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Biden’s large household comes with modest growth prospects for an aging country

President Joe Biden’s first budget proposal comes at a heavy cost – at $ 6 trillion, about 50% higher than pre-Covid-19 federal spending – but forecast relatively modest long-term economic growth, at least for now, likely reflecting concerns about the aging US population.

The government’s spending plan for the fiscal year ending September 2022 would increase spending on infrastructure, education and tackling climate change, reflecting the Democrat’s well-known priorities in the first term.

But it comes with short-term growth projections that don’t reflect the rapid improvement in the economy so far this year. With the help of $ 1.9 trillion in additional stimulus spending Approved earlier this year, the economy grew at an annualized rate of 6.4% for the first quarter, a pace both the Survey of Professional Forecasters and Federal Reserve officials expect to continue year round.

In contrast, the Biden budget is projecting growth of just 5.2% this year. Cecilia Rouse, chair of the Economic Advisory Council, said the budget’s underlying projections were locked in early February. Assumption management officials plan to visit again later this year.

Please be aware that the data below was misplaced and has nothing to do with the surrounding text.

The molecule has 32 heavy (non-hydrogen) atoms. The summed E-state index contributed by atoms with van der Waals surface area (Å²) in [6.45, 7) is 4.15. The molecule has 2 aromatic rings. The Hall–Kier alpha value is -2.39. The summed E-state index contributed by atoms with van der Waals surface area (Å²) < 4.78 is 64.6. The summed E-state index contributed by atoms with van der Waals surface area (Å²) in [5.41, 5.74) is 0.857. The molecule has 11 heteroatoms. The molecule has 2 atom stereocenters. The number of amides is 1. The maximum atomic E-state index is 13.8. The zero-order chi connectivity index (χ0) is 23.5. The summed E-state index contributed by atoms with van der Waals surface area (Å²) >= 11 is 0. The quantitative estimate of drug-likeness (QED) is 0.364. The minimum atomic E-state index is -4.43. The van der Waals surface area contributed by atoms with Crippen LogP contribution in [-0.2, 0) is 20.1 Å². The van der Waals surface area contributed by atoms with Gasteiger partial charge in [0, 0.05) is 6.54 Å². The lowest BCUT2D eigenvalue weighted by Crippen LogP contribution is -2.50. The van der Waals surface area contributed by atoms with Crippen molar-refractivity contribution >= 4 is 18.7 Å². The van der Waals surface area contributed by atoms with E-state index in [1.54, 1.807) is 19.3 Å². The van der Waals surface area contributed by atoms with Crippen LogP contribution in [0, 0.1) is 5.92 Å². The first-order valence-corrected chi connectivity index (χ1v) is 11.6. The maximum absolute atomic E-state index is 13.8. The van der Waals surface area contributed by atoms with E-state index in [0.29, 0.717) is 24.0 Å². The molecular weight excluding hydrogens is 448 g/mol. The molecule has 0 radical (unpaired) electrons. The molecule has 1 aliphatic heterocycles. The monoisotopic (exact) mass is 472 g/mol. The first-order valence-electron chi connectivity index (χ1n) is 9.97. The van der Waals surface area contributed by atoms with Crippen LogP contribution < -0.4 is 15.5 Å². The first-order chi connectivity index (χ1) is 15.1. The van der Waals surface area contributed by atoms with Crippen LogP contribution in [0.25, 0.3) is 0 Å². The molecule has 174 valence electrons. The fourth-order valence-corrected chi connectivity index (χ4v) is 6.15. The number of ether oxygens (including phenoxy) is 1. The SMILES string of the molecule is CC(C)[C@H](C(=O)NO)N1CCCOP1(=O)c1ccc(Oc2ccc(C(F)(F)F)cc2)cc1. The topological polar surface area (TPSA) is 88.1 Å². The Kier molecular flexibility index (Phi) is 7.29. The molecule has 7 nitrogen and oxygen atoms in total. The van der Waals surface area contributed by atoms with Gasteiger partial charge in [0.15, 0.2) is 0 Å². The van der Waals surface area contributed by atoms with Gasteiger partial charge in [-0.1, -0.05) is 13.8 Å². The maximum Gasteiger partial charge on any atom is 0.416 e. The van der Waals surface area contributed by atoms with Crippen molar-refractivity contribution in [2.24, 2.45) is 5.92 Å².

Also noteworthy is the rapid slowdown in growth expectations after the next year, to between 1.8% and 2% annually between 2024 and 2031. While this is exactly in line with Fed officials’ longer-term production estimates, it is at least a quarter percentage point below the consensus of private forecasters and about a full point south of the elevated projections from the Trump administration’s final budget proposal two years ago, ahead of the Covid- 19 pandemic.

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